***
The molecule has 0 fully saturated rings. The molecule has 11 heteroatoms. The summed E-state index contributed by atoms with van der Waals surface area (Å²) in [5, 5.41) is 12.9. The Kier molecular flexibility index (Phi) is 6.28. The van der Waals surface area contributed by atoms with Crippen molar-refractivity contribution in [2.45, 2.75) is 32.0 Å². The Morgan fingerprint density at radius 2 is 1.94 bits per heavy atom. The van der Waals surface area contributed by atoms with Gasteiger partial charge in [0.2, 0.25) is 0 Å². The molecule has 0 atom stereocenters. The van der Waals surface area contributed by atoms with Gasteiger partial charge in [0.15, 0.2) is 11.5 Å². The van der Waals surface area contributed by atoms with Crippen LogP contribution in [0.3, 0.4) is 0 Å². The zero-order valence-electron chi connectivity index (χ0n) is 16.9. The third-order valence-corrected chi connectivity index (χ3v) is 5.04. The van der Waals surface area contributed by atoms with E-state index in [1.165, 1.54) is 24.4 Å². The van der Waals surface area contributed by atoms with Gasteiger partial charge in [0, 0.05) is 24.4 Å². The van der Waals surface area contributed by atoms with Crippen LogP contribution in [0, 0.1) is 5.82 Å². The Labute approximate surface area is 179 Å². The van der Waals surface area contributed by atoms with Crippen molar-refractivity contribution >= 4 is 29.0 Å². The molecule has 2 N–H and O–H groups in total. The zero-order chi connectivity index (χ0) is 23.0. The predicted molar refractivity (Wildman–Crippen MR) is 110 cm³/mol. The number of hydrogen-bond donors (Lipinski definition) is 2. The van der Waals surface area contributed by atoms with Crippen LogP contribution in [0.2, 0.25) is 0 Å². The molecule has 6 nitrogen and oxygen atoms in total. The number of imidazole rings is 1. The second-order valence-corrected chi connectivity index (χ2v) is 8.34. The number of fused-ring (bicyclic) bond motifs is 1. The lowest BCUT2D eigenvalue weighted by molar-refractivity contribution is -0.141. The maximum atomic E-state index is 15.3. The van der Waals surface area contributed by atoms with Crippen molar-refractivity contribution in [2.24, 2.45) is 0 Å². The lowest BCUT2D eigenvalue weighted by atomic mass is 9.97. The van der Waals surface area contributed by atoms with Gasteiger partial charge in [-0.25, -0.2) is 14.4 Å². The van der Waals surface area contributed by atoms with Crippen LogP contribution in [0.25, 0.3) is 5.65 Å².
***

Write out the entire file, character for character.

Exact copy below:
The molecule has 0 fully saturated rings. The molecule has 11 heteroatoms. The summed E-state index contributed by atoms with van der Waals surface area (Å²) in [5, 5.41) is 12.9. The Kier molecular flexibility index (Phi) is 6.28. The van der Waals surface area contributed by atoms with Crippen molar-refractivity contribution in [2.45, 2.75) is 32.0 Å². The Morgan fingerprint density at radius 2 is 1.94 bits per heavy atom. The van der Waals surface area contributed by atoms with Gasteiger partial charge in [0.2, 0.25) is 0 Å². The molecule has 0 atom stereocenters. The van der Waals surface area contributed by atoms with Gasteiger partial charge in [0.15, 0.2) is 11.5 Å². The van der Waals surface area contributed by atoms with Crippen LogP contribution in [0.3, 0.4) is 0 Å². The zero-order valence-electron chi connectivity index (χ0n) is 16.9. The third-order valence-corrected chi connectivity index (χ3v) is 5.04. The van der Waals surface area contributed by atoms with E-state index in [1.165, 1.54) is 24.4 Å². The van der Waals surface area contributed by atoms with Gasteiger partial charge in [0, 0.05) is 24.4 Å². The van der Waals surface area contributed by atoms with Crippen LogP contribution in [0, 0.1) is 5.82 Å². The Labute approximate surface area is 179 Å². The van der Waals surface area contributed by atoms with Crippen molar-refractivity contribution >= 4 is 29.0 Å². The molecule has 2 N–H and O–H groups in total. The zero-order chi connectivity index (χ0) is 23.0. The predicted molar refractivity (Wildman–Crippen MR) is 110 cm³/mol. The number of hydrogen-bond donors (Lipinski definition) is 2. The van der Waals surface area contributed by atoms with Crippen LogP contribution in [0.2, 0.25) is 0 Å². The molecule has 6 nitrogen and oxygen atoms in total. The number of imidazole rings is 1. The second-order valence-corrected chi connectivity index (χ2v) is 8.34. The number of fused-ring (bicyclic) bond motifs is 1. The lowest BCUT2D eigenvalue weighted by molar-refractivity contribution is -0.141. The maximum atomic E-state index is 15.3. The van der Waals surface area contributed by atoms with Crippen molar-refractivity contribution in [2.24, 2.45) is 0 Å². The lowest BCUT2D eigenvalue weighted by atomic mass is 9.97. The van der Waals surface area contributed by atoms with Gasteiger partial charge in [-0.25, -0.2) is 14.4 Å². The van der Waals surface area contributed by atoms with Crippen LogP contribution in [0.25, 0.3) is 5.65 Å².